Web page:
@smiley: on the general subject of garbage collection, see this must-read survey. Then read this page which shows how things go in the JVM. To complete your trip into the realm of garbage collection, read this very good book. – Thomas Pornin Sep 12 '11 at 19:22

in case I store a password in an object, how can I securely delete it?

I think you mean; how can you prevent an attacker with access to the device from recovering the password?

It depends on what level of access the attacker has gained.

If the attacker is limited to the external API you provide (not a good assumption), then access control using should suffice. If you design your access controls correctly (very difficult to do) and the attacker can not bypass the access controls, then access control will prevent the attacker from obtaining the data.

If the attacker is limited to operating within the Java virtual machine but not your API, the you need to protect the data with KeyStore.PrivateKeyEntry. At this level you can not rely on the proper operation of your design to protect the data and you must rely on the Java virtual machine to provide protection.

If the attacker is limited to the operating system (not the Java virtual machine) then you can not protect your data. If the attacker can prevent the Java Virtual machine from operating as designed, then the attacker can bypass any Java security mechanism.

If the attacker has physical access to the device it is impossible to protect the data against all attacks. At this level the attacker can read data as it is being written to RAM, flash, hardware modules, etc.

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can you elaborate a little more on what special protection the Java Virtual Machine provides for KeyStore.PrivateKeyEntry (I assume you mean I wasn't able to find any info on that. Thanks! – jbyler May 12 '14 at 23:26
@jbyler From Java Cryptography Architecture (JCA) "The KeyStore class supplies well-defined interfaces to access and modify the information in a keystore." The exact protection depends on the Java implementation: Oracle/Sun, Android, or other. – this.josh May 21 '14 at 6:48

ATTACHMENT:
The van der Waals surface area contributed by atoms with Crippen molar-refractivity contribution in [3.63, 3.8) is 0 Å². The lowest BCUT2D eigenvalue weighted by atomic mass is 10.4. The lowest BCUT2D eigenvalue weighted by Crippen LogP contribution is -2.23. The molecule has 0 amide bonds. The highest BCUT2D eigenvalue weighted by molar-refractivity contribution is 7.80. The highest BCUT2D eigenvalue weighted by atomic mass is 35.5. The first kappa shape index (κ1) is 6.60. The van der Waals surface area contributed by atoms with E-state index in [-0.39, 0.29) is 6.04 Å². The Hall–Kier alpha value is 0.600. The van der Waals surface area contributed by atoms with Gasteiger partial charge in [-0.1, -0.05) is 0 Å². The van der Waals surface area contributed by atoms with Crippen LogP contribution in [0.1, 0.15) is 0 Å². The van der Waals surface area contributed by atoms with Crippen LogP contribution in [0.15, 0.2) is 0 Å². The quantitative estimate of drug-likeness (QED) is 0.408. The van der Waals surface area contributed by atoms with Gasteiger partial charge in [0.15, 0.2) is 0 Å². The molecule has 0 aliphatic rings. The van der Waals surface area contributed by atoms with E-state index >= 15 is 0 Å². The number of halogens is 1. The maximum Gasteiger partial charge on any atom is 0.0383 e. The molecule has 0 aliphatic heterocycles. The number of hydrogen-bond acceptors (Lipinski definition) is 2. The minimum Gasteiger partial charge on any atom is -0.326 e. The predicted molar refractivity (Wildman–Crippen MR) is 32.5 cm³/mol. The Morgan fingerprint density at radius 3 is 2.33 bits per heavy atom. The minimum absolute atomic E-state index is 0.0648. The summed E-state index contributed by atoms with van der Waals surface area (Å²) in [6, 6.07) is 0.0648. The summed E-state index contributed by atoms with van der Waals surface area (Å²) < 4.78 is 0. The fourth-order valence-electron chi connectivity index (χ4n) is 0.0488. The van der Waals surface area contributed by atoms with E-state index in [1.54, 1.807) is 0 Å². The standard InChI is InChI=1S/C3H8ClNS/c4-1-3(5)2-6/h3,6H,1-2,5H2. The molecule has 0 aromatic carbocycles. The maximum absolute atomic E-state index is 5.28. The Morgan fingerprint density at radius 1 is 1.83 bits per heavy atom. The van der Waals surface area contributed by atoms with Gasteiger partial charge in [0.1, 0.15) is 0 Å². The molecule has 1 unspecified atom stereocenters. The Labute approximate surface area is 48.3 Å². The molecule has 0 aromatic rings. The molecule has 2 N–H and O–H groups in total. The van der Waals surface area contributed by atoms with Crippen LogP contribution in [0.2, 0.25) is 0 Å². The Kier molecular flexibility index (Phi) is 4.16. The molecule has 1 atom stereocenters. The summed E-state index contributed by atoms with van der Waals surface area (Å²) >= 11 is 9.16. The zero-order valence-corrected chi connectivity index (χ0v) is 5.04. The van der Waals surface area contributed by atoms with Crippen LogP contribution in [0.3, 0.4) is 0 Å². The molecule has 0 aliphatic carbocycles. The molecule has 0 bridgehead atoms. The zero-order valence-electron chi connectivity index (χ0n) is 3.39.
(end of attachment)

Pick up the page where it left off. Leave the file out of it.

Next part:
OK, thanks Josh. I think the KeyStore is, as that quote suggests, just an API for manipulating a keystore. There's no special protection provided by the JVM; instances of a KeyStore.PrivateKeyEntry are subject to the same copying and garbage collection characteristics as other Java objects. So you might as well just use a String to hold the password, as suggested in the answer from @thomas-pornin. – jbyler May 22 '14 at 18:26

You're right. As you pointed out, the lifecycle of objects (such as immutable strings) is managed by the garbage collector. So if sensitive information is in a string, you cannot overwrite the sensitive data. Also, the lifecycle of an array is managed by the garbage collector, but you can overwrite the contents, so if you overwrite the contents with random data (or zeroes), you 'delete' the contents.

Looking at the BlackBerry site [1], it actually seems that their JVM supports char[] arrays. If - for unclear reasons - this basic construct is not available from the BlackBerry JVM, you should store your confidential bits in a byte[] array which you overwrite post usage.


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If we don't try to delete it but override it with meaningless value, it is easier. Even string.value can be override by useless char set.

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Be aware that assigning a new value to a string object does not necessarily overwrite it. The old one could still be available until the garbage collection decides to clean it up. – Jens Erat May 10 '15 at 14:59